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The Practitioner 2010; 254 (1731): 8

Prostate cancer risk increases with number of affected first degree relatives

21 Jul 2010Registered users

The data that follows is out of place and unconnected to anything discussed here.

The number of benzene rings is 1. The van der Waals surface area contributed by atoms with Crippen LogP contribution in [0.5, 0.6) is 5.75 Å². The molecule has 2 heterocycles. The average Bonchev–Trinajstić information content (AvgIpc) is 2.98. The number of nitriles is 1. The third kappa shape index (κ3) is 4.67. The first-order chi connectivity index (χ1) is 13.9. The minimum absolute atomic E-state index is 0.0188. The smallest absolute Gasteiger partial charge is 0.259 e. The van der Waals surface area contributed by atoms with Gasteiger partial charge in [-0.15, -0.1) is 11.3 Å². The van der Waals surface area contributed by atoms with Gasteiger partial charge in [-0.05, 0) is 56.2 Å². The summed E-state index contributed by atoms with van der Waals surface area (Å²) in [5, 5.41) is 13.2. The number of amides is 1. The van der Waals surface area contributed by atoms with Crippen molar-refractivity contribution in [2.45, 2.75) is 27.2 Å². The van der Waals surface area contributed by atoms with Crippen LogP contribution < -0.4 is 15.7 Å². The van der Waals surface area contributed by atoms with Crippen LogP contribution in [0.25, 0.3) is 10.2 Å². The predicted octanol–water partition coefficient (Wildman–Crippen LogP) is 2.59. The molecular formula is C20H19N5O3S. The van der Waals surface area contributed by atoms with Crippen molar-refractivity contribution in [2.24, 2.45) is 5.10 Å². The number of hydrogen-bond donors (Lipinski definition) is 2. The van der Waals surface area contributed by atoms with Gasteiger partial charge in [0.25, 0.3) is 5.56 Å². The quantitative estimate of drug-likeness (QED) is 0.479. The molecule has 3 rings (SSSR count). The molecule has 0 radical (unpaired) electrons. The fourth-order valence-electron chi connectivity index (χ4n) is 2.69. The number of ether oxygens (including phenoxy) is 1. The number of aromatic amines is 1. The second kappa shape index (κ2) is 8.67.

The risk of prostate cancer increases with the number of family members with the disease, particularly brothers, and with younger age at diagnosis, a nationwide study has shown. The national Swedish family cancer database was used to estimate age-specific familial risks of being diagnosed with prostate cancer according to the number and type of affected first-degree relatives and according to paternal and fraternal age at diagnosis. The registry includes records of >11.8 million individuals and their cancers over nearly 50 years. The authors also calculated the risk of dying from prostate cancer according to family history. This is the largest family study published with more than 26,000 prostate cancer cases, of which 5,600 were familial. 'The take home message... is that the risk of prostate cancer increases with the number of affected first-degree family members, particularly brothers, and with younger age at diagnosis. Therefore, patients who fall into higher-risk groups can be identified.'

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